The critical level of my battery is 7%. But recently, the laptop shuts down at 17% although I have set to hibernate from the Power options when the battery reaches 7%. Any ideas?

  • So it used to work as expected at 7% previously? How old is the battery? Have you checked with your notebook's manufacturer for a battery calibration utility? – Ƭᴇcʜιᴇ007 Sep 27 '17 at 16:26
  • Sometimes Windows updates turn Hibernate off. You can check in the power options dilaog. To turn it on from Admin CMD prompt: powercfg /h on – DrMoishe Pippik Sep 27 '17 at 16:30
  • @Ƭᴇcʜιᴇ007 Yes, it used to work as expected at 7% previously. The battery is about 7-8 years old. I have not checked with my notebook's manufacturer HP for a battery calibration utility. I found it from here (support.hp.com/us-en/document/c04700771) and I will use it. – Bushido Sep 27 '17 at 18:34
  • @DrMoishePippik I believe it is turned on as I have enabled hibernation from power options additional settings. – Bushido Sep 27 '17 at 18:37
  • I'd say that if the battery is seven or eight years old, it's probably time to replace it and that may be why you're getting weirdness with the discharge percentages. – Ƭᴇcʜιᴇ007 Sep 27 '17 at 19:45

This is a very common failure mode with "smart" lithium-ion batteries.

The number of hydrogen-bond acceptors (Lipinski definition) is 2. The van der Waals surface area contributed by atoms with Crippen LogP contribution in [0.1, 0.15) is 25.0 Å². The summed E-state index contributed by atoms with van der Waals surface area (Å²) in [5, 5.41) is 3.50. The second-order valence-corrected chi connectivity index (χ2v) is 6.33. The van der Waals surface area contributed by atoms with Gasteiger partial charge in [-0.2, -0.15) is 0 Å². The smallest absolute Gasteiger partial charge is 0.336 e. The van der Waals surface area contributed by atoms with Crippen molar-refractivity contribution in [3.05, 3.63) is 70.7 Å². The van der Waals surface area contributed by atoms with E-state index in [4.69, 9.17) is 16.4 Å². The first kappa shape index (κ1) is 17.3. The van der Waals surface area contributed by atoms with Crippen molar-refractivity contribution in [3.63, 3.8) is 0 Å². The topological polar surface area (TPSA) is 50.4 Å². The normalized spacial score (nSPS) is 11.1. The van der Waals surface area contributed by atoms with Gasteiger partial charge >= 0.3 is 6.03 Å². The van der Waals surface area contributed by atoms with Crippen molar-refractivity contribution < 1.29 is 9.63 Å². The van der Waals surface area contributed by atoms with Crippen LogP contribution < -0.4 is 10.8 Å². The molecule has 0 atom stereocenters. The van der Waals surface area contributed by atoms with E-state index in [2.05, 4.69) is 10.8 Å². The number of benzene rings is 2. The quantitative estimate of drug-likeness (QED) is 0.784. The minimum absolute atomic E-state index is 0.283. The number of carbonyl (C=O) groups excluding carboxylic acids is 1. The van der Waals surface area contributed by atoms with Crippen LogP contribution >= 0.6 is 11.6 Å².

Basically, as a battery ages, its internal resistance increases. This means that under load, its voltage drops more. This throws off the battery's fuel gauge. From one of my previous answers (which assumes a battery with three cells in series):

A battery at 11.1V may have about 40% charge when new but the same voltage may indicate a less than 10% SoC on an old battery.

You might be able to calibrate the fuel gauge by discharging the battery fully, then charging it fully again. However, considering how old the battery is, you should consider replacing it.

Your images indicate that this is a PR09 battery, which is now discontinued. You might still be able to find limited supplies of the genuine OEM battery, but they're going to be limited, and third-party replacements may be easier to get. Before you buy a replacement, be sure to check the reviews, since third-party batteries can be less reliable than OEM batteries.

  • Thank you for the answer. I read from the battery that the manufacturing date is July 2012. The message on the battery says that I should replace it with HP SPARE 633809-001. I searched the web and I found that this particular spare number has different capacities and cells. I wonder how to detect what many cells my present battery has and what is the capacity of it? – Bushido Oct 1 '17 at 19:32
  • I think I found some info: upload.ee/image/7515494/5.jpg, but the cell type is still unknown. – Bushido Oct 1 '17 at 19:42
  • @Bushido: The battery data indicates that it has 943 cycles on it, and a capacity of 3964 mAh, a mere 47% of the 8400 mAh design capacity. More critically, the battery failure code is REOOW, which means Replace - Out of Warranty. I'd replace the battery. – bwDraco Oct 1 '17 at 20:20
  • Does your battery specify a model number, like MU09? – bwDraco Oct 1 '17 at 20:26
  • I found a long line that starts with "CT:". Does this might be it? – Bushido Oct 1 '17 at 21:34

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